Q: Did you guys do any T-Rex research to prepare?

AP: Nothing formal. The characters are the characters, though my kids have this really cool series of books called How Does a Dinosaur Clean Up His Room? and How Does a Dinosaur Eat His Food? I don’t know if any your guys have kids or have seen this. The books use dinosaurs to teach important childhood lessons and life skills and morals. And so there’s quite a lot of in our household at the moment, and sort of had them for a while. I also love visits to the museums.

AJB: I was obsessed with dinosaurs as a kid. I was grounded, many times, for digging up my mom’s beautiful backyard looking for fossils, and using my dad’s toothbrush when I thought I’d found something and needed to gently scrape the dirt off. I was ready. I waited, I worked my whole life, for this moment, to be a dinosaur.

 

Q: What does it mean to be a part of the Pixar legacy at such an important time for Pixar [20th Anniversary]?

SE: Well, I think it’s huge. For obvious reasons. It’s huge for me, personally, because the 25th of November, if my mother were still living — she passed away three years ago — would’ve been her 100th birthday. So that’s a milestone for me. But anytime you get to be involved with a company like Pixar, it doesn’t matter what day it is, or date it is, or anything else. I mean, this is a gift. I just look at this as a gift, and a grand opportunity, over the long haul. I’ve been in this business for nearly 50 years, and this ranks right up there with ’em, as far as opportunities and things I’ve enjoyed doing. And the great reward is gonna be on Tuesday. I’m going to be seeing it with an audience, see it with my family, and I know my mom’s up there, thinking “that’s my boy.” Pretty cool.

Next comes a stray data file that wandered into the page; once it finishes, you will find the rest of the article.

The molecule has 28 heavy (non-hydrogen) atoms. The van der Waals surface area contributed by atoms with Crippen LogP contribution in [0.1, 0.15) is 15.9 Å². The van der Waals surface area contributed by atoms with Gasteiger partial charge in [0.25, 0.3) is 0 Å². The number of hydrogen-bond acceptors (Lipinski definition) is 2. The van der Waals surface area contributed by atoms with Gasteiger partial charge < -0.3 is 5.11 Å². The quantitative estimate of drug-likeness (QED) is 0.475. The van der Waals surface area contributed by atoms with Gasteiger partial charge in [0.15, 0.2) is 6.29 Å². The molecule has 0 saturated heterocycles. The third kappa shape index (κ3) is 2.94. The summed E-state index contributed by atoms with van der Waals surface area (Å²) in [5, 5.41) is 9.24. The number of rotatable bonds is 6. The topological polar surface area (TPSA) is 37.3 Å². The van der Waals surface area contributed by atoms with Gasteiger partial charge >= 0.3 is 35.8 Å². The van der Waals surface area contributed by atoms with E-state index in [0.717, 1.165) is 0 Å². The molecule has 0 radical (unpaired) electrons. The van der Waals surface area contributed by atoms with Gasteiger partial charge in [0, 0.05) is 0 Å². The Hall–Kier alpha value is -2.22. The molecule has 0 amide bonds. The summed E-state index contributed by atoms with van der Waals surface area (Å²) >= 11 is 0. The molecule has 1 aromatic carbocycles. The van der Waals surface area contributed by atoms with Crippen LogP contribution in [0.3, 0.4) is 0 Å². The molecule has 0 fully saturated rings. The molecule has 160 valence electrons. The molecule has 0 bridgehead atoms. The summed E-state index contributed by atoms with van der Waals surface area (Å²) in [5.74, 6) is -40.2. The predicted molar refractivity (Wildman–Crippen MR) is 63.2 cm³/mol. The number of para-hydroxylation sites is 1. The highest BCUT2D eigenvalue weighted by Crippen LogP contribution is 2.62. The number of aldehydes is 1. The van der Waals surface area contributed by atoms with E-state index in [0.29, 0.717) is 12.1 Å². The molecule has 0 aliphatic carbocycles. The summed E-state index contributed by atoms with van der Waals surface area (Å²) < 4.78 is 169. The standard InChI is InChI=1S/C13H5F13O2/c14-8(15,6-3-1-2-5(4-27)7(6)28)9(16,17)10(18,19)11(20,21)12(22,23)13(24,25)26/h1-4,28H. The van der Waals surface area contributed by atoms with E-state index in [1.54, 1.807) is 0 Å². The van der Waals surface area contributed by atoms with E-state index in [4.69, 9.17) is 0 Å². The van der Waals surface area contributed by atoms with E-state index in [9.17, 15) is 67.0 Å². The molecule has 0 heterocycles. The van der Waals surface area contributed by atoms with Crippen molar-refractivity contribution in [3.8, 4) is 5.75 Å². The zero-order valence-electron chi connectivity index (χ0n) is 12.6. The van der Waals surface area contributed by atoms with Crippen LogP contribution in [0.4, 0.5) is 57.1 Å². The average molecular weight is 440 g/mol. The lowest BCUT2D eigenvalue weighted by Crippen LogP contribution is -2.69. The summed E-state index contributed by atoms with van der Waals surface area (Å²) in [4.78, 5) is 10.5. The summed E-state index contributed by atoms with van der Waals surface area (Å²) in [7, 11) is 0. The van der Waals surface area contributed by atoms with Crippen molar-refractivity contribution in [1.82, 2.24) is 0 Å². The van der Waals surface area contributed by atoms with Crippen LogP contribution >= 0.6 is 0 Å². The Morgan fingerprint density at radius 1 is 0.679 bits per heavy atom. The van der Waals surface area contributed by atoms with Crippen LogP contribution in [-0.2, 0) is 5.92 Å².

Our Score

By Rob Vaux

A Southern California native, Rob Vaux fell in love with the movies at an early age and has been a professional critic since the year 2000. His work has appeared on Flipside Movie Emporium, Mania.com, Collider.com and Filmcritic.com as well as the Sci-Fi Movie Page. He lives in the heart of surfer country and still defends the Star Wars prequels against all logic and sanity.